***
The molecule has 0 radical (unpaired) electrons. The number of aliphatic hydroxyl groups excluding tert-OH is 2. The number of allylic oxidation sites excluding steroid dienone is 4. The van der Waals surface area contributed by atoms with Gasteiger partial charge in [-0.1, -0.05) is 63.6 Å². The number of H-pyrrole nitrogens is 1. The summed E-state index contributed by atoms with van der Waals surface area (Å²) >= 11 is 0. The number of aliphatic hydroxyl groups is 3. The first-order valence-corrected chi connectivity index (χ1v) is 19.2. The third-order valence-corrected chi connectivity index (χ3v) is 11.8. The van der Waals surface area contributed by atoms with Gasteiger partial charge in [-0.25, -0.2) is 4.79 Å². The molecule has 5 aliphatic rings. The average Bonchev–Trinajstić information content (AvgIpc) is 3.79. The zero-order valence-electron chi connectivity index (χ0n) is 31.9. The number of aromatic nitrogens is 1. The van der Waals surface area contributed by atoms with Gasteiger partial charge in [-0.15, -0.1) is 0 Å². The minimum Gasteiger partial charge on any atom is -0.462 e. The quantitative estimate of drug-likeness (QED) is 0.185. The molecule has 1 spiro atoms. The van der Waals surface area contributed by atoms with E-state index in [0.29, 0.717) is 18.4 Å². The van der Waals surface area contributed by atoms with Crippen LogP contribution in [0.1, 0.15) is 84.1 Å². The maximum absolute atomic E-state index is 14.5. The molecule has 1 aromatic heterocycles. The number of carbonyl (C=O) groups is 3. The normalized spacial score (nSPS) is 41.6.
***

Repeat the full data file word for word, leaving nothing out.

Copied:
The molecule has 0 radical (unpaired) electrons. The number of aliphatic hydroxyl groups excluding tert-OH is 2. The number of allylic oxidation sites excluding steroid dienone is 4. The van der Waals surface area contributed by atoms with Gasteiger partial charge in [-0.1, -0.05) is 63.6 Å². The number of H-pyrrole nitrogens is 1. The summed E-state index contributed by atoms with van der Waals surface area (Å²) >= 11 is 0. The number of aliphatic hydroxyl groups is 3. The first-order valence-corrected chi connectivity index (χ1v) is 19.2. The third-order valence-corrected chi connectivity index (χ3v) is 11.8. The van der Waals surface area contributed by atoms with Gasteiger partial charge in [-0.25, -0.2) is 4.79 Å². The molecule has 5 aliphatic rings. The average Bonchev–Trinajstić information content (AvgIpc) is 3.79. The zero-order valence-electron chi connectivity index (χ0n) is 31.9. The number of aromatic nitrogens is 1. The van der Waals surface area contributed by atoms with Gasteiger partial charge in [-0.15, -0.1) is 0 Å². The minimum Gasteiger partial charge on any atom is -0.462 e. The quantitative estimate of drug-likeness (QED) is 0.185. The molecule has 1 spiro atoms. The van der Waals surface area contributed by atoms with E-state index in [0.29, 0.717) is 18.4 Å². The van der Waals surface area contributed by atoms with Crippen LogP contribution in [0.1, 0.15) is 84.1 Å². The maximum absolute atomic E-state index is 14.5. The molecule has 1 aromatic heterocycles. The number of carbonyl (C=O) groups is 3. The normalized spacial score (nSPS) is 41.6.